Priced at £31.95, it’s a bargain buy, plus there’s also a sherried version, a 10, 18 and 25 year old for those looking for something special.
The award-winning Glen Scotia Victoriana is finished in deep charred oak, offering a smooth single malt whisky where aroma and flavour work in harmony.
Bottled in the traditional way straight from the cask and without filtration, its subtle wood and vanilla flavour is enhanced by a full-bodied spicy fruit aroma and mildly smoky aftertaste.
Master Distiller at Glen Scotia distillery, Iain McAlister, said: “Full of flavour with lots of smoke, Glen Scotia Victoriana is the perfect dram to pair with a traditional Burns Supper as the haggis is piped into the room. Enjoy with a drop of water, or neat.”
Gaelic for “warmth and passion,” the 12-year-old single-malt Lasanta is extra-matured in Spanish sherry casks.
Described by the team as ‘revealing enticing aromas, full-bodied flavours and a lusciously soft texture,’ the whisky is aged for 10 years in first and second fill ex-bourbon casks, then ‘finished’ in Oloroso and PX Sherry casks.
Glenmorangie Lasanta is a smooth, sweet whisky which works well with haggis.
This malt has been endorsed by the World Burns Federation, so what better way to toast your Burns supper than with a whisky produced especially for the occasion?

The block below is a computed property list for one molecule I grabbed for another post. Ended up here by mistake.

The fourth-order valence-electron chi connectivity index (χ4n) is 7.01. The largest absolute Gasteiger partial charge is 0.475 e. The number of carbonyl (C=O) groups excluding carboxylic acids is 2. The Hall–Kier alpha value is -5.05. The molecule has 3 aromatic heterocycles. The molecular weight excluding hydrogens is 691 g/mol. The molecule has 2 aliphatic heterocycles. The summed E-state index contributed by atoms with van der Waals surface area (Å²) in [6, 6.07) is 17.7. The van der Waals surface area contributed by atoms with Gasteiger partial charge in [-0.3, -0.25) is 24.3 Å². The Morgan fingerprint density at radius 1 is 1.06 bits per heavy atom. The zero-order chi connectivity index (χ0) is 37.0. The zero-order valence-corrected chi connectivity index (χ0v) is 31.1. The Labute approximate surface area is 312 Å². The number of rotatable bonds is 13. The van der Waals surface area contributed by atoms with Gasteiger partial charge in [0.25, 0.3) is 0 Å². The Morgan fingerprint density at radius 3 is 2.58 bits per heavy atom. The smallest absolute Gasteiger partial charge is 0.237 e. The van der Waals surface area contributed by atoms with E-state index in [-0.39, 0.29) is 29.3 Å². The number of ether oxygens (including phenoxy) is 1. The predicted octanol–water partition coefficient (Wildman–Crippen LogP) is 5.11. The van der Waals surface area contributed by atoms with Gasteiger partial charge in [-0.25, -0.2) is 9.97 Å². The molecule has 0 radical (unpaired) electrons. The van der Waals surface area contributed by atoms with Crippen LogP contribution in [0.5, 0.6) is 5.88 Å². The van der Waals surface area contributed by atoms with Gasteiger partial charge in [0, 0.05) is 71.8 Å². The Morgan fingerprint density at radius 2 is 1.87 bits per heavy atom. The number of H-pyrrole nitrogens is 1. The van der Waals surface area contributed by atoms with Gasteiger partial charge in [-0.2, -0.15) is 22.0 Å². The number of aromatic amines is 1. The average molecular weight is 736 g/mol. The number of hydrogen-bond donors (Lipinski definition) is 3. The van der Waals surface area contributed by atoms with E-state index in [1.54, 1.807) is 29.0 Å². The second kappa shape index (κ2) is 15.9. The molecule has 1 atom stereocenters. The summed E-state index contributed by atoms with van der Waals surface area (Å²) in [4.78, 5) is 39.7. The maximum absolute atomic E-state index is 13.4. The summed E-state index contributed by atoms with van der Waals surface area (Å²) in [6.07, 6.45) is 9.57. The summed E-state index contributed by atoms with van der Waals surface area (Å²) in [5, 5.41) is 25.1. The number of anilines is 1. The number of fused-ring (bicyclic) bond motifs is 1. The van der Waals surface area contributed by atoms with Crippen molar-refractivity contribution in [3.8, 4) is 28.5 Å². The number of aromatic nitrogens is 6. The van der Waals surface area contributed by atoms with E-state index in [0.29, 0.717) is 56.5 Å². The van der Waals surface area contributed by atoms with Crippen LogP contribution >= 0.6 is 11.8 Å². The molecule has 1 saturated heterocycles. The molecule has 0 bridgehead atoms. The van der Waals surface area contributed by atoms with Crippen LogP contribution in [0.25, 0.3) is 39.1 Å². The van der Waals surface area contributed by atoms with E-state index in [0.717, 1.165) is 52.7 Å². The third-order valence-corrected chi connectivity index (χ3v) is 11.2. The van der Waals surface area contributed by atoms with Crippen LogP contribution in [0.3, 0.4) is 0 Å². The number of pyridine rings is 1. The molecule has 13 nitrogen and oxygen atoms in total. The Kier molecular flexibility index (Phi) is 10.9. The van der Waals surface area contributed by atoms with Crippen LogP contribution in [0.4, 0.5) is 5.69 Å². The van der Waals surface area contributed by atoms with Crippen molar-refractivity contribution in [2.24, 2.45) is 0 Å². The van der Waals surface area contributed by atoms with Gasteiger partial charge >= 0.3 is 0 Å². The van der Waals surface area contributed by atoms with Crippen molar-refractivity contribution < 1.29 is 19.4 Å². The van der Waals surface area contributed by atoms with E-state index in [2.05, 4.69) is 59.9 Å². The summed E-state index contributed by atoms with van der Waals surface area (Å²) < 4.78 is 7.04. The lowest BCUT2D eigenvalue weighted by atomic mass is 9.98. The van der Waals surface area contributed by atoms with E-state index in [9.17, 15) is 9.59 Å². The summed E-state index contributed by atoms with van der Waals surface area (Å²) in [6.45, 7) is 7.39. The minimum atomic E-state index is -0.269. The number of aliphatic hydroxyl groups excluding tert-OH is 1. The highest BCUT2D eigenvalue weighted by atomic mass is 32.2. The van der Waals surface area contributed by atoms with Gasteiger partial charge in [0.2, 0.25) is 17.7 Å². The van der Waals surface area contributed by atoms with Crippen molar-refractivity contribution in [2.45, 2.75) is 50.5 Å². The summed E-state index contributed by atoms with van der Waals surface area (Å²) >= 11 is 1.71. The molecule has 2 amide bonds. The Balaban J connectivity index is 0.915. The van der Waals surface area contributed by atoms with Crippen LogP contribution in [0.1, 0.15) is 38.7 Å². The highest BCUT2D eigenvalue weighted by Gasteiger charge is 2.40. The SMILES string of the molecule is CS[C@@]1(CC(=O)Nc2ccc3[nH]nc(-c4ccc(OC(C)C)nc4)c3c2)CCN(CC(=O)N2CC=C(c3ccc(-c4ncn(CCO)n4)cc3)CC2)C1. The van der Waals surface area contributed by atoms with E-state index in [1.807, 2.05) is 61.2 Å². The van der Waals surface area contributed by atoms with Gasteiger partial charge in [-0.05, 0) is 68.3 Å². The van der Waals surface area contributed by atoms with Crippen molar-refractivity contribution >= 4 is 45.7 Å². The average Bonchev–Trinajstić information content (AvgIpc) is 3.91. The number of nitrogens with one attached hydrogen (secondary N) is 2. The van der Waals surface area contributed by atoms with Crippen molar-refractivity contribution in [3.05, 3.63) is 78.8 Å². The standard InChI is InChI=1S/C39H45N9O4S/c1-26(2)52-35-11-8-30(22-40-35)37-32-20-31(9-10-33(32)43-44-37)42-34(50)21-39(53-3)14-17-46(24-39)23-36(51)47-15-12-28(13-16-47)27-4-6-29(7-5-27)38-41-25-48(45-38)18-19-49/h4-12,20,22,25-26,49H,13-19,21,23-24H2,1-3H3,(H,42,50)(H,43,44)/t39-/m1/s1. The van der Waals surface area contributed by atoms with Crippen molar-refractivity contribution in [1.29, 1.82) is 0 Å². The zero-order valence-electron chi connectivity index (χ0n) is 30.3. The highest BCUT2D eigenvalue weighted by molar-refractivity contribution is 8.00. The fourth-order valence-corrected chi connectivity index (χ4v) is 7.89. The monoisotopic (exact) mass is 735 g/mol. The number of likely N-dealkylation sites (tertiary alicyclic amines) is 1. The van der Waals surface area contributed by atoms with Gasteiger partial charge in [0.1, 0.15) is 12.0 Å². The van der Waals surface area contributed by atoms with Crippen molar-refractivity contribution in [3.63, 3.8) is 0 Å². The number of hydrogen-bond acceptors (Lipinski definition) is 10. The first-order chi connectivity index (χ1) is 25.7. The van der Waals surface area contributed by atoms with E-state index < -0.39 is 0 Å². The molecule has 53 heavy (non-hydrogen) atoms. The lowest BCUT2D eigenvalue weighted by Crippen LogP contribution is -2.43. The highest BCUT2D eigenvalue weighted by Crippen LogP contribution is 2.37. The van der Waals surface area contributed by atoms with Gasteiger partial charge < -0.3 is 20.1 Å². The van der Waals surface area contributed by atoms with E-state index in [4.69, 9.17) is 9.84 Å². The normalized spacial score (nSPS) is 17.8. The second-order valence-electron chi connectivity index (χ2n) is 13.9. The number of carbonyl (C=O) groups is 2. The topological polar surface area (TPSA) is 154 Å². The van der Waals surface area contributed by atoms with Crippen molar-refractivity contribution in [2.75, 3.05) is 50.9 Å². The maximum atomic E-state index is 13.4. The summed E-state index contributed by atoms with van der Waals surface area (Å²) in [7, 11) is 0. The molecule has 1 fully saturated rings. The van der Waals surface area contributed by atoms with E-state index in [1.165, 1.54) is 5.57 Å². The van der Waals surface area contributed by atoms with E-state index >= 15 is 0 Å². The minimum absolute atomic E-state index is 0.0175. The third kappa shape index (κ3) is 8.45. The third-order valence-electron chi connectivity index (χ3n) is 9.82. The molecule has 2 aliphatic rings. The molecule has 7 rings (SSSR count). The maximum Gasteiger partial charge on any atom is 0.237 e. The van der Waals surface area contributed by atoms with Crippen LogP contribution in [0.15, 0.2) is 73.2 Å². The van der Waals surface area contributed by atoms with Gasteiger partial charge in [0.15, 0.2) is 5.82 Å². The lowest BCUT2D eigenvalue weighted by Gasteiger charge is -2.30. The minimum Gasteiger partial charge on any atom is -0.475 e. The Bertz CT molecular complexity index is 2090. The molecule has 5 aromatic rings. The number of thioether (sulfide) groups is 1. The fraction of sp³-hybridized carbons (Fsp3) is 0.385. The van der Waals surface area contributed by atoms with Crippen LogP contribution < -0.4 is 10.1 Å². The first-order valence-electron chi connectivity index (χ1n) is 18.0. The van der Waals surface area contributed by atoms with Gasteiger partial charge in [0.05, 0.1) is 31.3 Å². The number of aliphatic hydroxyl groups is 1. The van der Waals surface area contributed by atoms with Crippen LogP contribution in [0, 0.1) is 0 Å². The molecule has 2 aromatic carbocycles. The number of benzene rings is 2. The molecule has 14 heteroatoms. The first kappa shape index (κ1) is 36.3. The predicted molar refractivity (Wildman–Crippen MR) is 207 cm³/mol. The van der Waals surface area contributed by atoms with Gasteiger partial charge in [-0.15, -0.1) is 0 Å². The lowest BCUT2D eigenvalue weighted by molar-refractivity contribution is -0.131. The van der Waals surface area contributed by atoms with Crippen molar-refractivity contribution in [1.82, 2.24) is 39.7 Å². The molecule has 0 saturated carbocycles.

Arran distillery’s Burns malt is a zesty and malt-filled with notes of apples and pears, perfect for complementing your haggis, neeps and tatties.
This unpeated single malt from Annandale Distillery is a tribute to the man himself, Robert Burns.
It, along with Man O’ Swords, a peated single malt that’s a tribute to Robert the Bruce, make up the distillery’s core collection. They also produce some blends.
Annandale Distillery was first established in 1836 and ‘reborn’ in 2014.
It has been restored by new owners David Thomson and Teresa Church and now produces Single Malt whisky and blends.
Glenfiddich’s brand ambassador for Scotland, Mark Thomson, recommends pairing their 15 year old with haggis.
He says: “Aged in a marriage of three types of cask – ex-sherry, ex-bourbon and virgin American oak – this produces a savoury, almost mushroom note, which is just right to handle the spice and meatiness of a haggis.”